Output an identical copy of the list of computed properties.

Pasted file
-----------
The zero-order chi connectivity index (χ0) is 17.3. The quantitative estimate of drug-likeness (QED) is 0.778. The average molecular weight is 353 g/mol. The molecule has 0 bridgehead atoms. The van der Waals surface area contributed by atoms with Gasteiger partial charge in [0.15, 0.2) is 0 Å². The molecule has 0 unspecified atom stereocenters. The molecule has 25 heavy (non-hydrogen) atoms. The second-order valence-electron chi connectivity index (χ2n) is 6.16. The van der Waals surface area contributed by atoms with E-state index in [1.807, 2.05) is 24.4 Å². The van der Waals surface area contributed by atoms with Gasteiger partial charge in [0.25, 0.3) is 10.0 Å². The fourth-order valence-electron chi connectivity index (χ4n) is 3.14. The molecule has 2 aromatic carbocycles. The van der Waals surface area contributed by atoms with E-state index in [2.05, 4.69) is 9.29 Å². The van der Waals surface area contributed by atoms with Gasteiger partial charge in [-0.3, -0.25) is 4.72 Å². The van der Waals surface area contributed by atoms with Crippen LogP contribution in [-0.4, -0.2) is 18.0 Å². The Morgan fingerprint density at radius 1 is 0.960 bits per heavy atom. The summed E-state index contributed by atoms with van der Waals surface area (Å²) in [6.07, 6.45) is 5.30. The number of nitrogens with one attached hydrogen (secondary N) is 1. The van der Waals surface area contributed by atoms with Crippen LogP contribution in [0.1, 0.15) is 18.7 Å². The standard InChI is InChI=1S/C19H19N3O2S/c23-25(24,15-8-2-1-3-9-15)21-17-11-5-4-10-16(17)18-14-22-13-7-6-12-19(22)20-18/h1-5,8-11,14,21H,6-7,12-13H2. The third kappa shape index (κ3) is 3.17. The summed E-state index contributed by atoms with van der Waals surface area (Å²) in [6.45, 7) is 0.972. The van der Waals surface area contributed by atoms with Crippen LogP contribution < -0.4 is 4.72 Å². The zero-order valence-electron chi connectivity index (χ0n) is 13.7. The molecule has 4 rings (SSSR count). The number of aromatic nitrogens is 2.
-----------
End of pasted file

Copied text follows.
The zero-order chi connectivity index (χ0) is 17.3. The quantitative estimate of drug-likeness (QED) is 0.778. The average molecular weight is 353 g/mol. The molecule has 0 bridgehead atoms. The van der Waals surface area contributed by atoms with Gasteiger partial charge in [0.15, 0.2) is 0 Å². The molecule has 0 unspecified atom stereocenters. The molecule has 25 heavy (non-hydrogen) atoms. The second-order valence-electron chi connectivity index (χ2n) is 6.16. The van der Waals surface area contributed by atoms with E-state index in [1.807, 2.05) is 24.4 Å². The van der Waals surface area contributed by atoms with Gasteiger partial charge in [0.25, 0.3) is 10.0 Å². The fourth-order valence-electron chi connectivity index (χ4n) is 3.14. The molecule has 2 aromatic carbocycles. The van der Waals surface area contributed by atoms with E-state index in [2.05, 4.69) is 9.29 Å². The van der Waals surface area contributed by atoms with Gasteiger partial charge in [-0.3, -0.25) is 4.72 Å². The van der Waals surface area contributed by atoms with Crippen LogP contribution in [-0.4, -0.2) is 18.0 Å². The Morgan fingerprint density at radius 1 is 0.960 bits per heavy atom. The summed E-state index contributed by atoms with van der Waals surface area (Å²) in [6.07, 6.45) is 5.30. The number of nitrogens with one attached hydrogen (secondary N) is 1. The van der Waals surface area contributed by atoms with Crippen LogP contribution in [0.1, 0.15) is 18.7 Å². The standard InChI is InChI=1S/C19H19N3O2S/c23-25(24,15-8-2-1-3-9-15)21-17-11-5-4-10-16(17)18-14-22-13-7-6-12-19(22)20-18/h1-5,8-11,14,21H,6-7,12-13H2. The third kappa shape index (κ3) is 3.17. The summed E-state index contributed by atoms with van der Waals surface area (Å²) in [6.45, 7) is 0.972. The van der Waals surface area contributed by atoms with Crippen LogP contribution < -0.4 is 4.72 Å². The zero-order valence-electron chi connectivity index (χ0n) is 13.7. The molecule has 4 rings (SSSR count). The number of aromatic nitrogens is 2.